Castaway suit

This suit was intended to be worn by a castaway marooned in the subantarctic islands. Many suits like it, as well as food and other provisions, were taken by a government steamer and deposited in metal drums at castaway depots on subantarctic islands.

The suit was probably made in Dunedin, perhaps by Hallensteins. The houndstooth fabric, which had to be extra thick to withstand harsh subantarctic conditions, was woven on a loom. It was then cut to a typical late-nineteenth-century three-piece-suit pattern, and machine sewn.

Maintaining castaway depots was a government initiative, which saved many lives during the latter part of the nineteenth century and the beginning of the twentieth century. In those days, sailing ships often took a dangerous path through subantarctic waters, known as the Great Circle route. There was good reason for this - if they needed to pick up speed for their journey, the best way to do it was to take advantage of the steady westerly winds known as the roaring forties that ran across the almost empty ocean down there.

Unfortunately, the area around the subantarctic islands wasn't well documented - one chart placed the Auckland Islands 35 miles south of their true location! This, combined with high winds and poor visibility meant that a number of ships came to grief there.

At first, various Australian state governments, and New Zealand's Southland provincial government took it upon themselves to help shipwreck survivors. They set up relief depots for castaways on many of the island groups in the area - the Auckland, Campbell, Antipodes, and Bounty Islands. At these depots they placed sealed drums containing the necessities of life. Then, in 1877, the central New Zealand government recognised this as their responsibility, and for fifty years a state- owned steamer made regular trips to the area to search for survivors and restock the depots.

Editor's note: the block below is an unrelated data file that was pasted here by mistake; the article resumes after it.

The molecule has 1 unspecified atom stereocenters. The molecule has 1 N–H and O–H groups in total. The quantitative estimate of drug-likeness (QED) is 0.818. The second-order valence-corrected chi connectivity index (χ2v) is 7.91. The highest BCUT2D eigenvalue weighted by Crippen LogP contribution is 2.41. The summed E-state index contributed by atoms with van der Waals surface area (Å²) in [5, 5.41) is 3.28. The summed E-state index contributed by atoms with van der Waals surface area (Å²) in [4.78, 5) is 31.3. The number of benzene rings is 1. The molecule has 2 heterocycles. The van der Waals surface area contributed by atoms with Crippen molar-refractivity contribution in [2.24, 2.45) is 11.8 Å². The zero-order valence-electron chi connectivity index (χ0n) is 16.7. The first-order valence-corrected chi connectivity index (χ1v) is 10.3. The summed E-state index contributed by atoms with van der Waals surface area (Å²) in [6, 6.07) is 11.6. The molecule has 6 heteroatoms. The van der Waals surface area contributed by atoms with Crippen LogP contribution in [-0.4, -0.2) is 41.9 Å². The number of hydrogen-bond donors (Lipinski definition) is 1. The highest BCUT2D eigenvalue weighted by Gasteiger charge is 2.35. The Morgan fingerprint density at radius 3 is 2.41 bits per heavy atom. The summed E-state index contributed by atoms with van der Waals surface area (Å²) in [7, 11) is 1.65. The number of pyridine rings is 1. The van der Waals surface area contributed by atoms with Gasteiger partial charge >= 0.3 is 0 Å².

Ships were wrecked near the Antipodes Islands in 1893 and 1908. The ill-fated Spirit of the Dawn crew never found a depot. The survivors of the President Felix Faure in 1908 had more luck. And when the Derry Castle hit one of the Auckland Islands, her eight survivors actually set up makeshift huts round the depot. While these men battled the elements until their rescue, they almost certainly wore three-piece suits like this one!

In 1927, the government scheme stopped because sailing ships no longer took the Great Circle route, and the depots were left untouched for many years. This suit never warmed the body of a castaway sailor. It was still in immaculate condition when it was retrieved from one of the Antipodes Islands by a United States ship, in 1947.

More information

Some of the following publications may be found on the Discovery Centre bookshelves, or in Te Aka Matua Library and Information Centre on Level 4. Photographs of Te Papa collection items may be ordered from Images, on Level 4.

  • Allen, M F. (1997). Wake of the Invercauld: shipwrecked in the sub- Antarctic: a great-granddaughter's pilgrimage. Auckland: Exisle Publishing.
  • Fraser, C. (1986). Beyond the Roaring Forties: New Zealand's subantarctic islands. Wellington: Government Print.
  • Thompson, Paul. (1996). Postcards from the Edge. NZ Journal of Photography 25.
Other shipwreck depot items in Te Papa's collection



Castaway suit
about 1880
maker unknown, New Zealand
made from wool
Neg No: F.004341/44 © Museum of New Zealand Te Papa Tongarewa
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